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From the President
Strategic Priorities: Looking to APA's Future
Psychiatric News
Volume 45 Number 21 page 5-5

APA has gone through many changes in the past two and a half years. We have had to adjust to smaller budgets, fewer staff, and a significantly reduced governance structure. As I discussed in my last column, we have also gone through an organizational restructuring that reduced the number of APA entities from four to two.

One of the greatest challenges of my presidency has been to determine how APA can best allocate resources to respond to the needs of our members and our patients in the most effective way possible. At the September Board of Trustees meeting (see Board Addresses APA's Future in Several Critical Areas), APA Board members identified the major strategic priorities for APA for the next few years. In preparation for the meeting, I invited input from the major subspecialty groups in psychiatry and from the Assembly, district branches, state associations, national staff, and individual APA members.

The Board focused on four major areas: member services (such as improving the fiscal viability of psychiatry, the development of evidence-based performance measures, and continuing medical education, including support for maintenance of certification); advocacy (such as health care reform, parity implementation, and scope-of-practice issues); psychiatry's role in the house of medicine; and leadership development. In addition, we discussed specific issues such as the purpose of research within APA, how to best work synergistically with subspecialty organizations, how to optimize our connections with the international community, and how to best integrate identity groups within the Association. Central to all of these initiatives are efforts to increase effective communication across the Association. To facilitate this effort, Board members participated in the meetings of APA's councils, which were held just prior to the Board meeting as part of our annual September component meetings. The goal was to provide a more effective liaison relationship with the activities of the councils and to share the priorities of the Board with council members. Dr. John Oldham, APA's president-elect, and I met separately with all council chairs; also, council chairs were invited to attend the first half of the Board meeting.

Going forward, Board members will continue to communicate with the councils and encourage greater collaboration between council members and the Assembly. Each council has Assembly representation, and we are working to strengthen the role of the Assembly liaisons and thus encourage greater cooperation and collaboration among all parts of APA's governance. Dr. Oldham and I will be working with Drs. Bruce Hershfield and Ann Sullivan (speaker and speaker-elect, respectively) at the Assembly meeting this month, going together to Area Council meetings, and working closely with Assembly members to further enhance communication and collaboration.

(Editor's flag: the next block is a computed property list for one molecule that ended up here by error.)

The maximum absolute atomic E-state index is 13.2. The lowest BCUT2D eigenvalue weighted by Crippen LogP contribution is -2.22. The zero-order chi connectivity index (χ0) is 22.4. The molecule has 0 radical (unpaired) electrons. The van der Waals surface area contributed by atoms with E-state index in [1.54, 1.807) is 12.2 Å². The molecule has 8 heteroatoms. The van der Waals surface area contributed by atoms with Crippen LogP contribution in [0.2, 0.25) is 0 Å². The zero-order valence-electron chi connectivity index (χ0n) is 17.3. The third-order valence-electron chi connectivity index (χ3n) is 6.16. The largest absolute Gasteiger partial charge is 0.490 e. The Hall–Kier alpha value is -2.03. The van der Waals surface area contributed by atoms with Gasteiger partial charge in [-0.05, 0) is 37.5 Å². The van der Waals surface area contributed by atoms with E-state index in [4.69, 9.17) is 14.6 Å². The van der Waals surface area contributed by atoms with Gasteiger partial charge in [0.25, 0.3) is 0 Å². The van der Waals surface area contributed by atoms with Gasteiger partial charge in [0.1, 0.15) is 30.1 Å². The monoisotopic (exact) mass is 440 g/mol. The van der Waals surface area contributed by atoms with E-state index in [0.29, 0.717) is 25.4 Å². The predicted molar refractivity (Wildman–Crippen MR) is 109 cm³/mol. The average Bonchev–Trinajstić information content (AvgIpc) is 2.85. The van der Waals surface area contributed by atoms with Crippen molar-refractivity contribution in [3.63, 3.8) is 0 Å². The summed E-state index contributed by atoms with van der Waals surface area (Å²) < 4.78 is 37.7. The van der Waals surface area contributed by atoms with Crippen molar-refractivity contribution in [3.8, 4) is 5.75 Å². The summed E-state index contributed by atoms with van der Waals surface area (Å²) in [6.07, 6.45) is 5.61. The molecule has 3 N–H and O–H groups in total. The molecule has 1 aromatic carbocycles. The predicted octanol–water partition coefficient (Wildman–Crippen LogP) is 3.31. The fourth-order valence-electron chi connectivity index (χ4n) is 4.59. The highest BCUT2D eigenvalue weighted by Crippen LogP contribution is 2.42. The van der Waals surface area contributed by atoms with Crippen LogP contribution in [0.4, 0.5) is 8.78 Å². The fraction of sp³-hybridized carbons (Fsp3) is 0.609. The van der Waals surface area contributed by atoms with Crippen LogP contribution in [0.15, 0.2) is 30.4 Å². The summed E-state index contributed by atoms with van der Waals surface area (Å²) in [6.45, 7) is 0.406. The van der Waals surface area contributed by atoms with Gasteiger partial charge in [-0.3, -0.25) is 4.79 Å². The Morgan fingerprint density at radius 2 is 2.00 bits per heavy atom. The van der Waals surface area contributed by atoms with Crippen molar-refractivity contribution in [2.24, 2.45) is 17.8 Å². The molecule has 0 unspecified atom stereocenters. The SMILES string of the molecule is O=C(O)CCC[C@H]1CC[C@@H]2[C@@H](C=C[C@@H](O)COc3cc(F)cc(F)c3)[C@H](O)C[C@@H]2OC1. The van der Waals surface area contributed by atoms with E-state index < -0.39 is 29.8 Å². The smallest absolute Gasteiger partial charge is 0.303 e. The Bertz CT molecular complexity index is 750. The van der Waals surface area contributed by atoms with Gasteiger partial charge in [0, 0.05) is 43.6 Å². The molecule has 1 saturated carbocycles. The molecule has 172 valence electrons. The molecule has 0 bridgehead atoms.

Another major topic discussed at the Board meeting was the particular need to focus on communication throughout the organization, with a special emphasis on our younger membership and newest colleagues—early career psychiatrists (ECPs) and members in training (MITs). They will be working not only through the newly formed Council of MITs (CoMIT), but with the Council on Communication, the Membership Committee, and Office of Membership to increase participation and involvement of the next generation of psychiatrists in our Association.

Extensive discussions in these groups have highlighted the need for personal connections both at the local level and through mult iple electronic vehicles (Facebook, e-mail, and so on). ECPs will be reaching out to younger members at the district-branch level and will work with the MITs and training directors to identify residents and fellows who are completing training, regardless of whether they are APA members. Discussion included recommendations to have ECPs send out information to residents and fellows who are completing training regarding APA membership benefits long before dues notices of increased cost are sent.

The enhancement of mentorship programs at the national level and their development by district branches have been enthusiastically endorsed by MITs and ECPs at the town-hall meetings I have been holding. Several district branches (Washington Psychiatric Society is an example) have developed effective programs that we hope to share nationally.

Although APA communicates with its members in a variety of ways, we are all so busy that it is easy to lose sight of the many activities and initiatives that our Association undertakes on our behalf. I believe that the increased focus on communication and collaboration established by the Board will facilitate our efforts to keep you better informed. Because we are all subject to a flood of information, it is clear that we must figure out methods to enhance personal communication so that specific tools such as slide sets on depression, talking points for legislators, and strategies to prepare for recertification and maintenance of certification reach you. As we take advantage of new technologies and state-of-the-art communication vehicles, we will be even more effectively poised to assist you in your work and in your educational needs to deliver high-quality mental health services to all Americans. blacksquare

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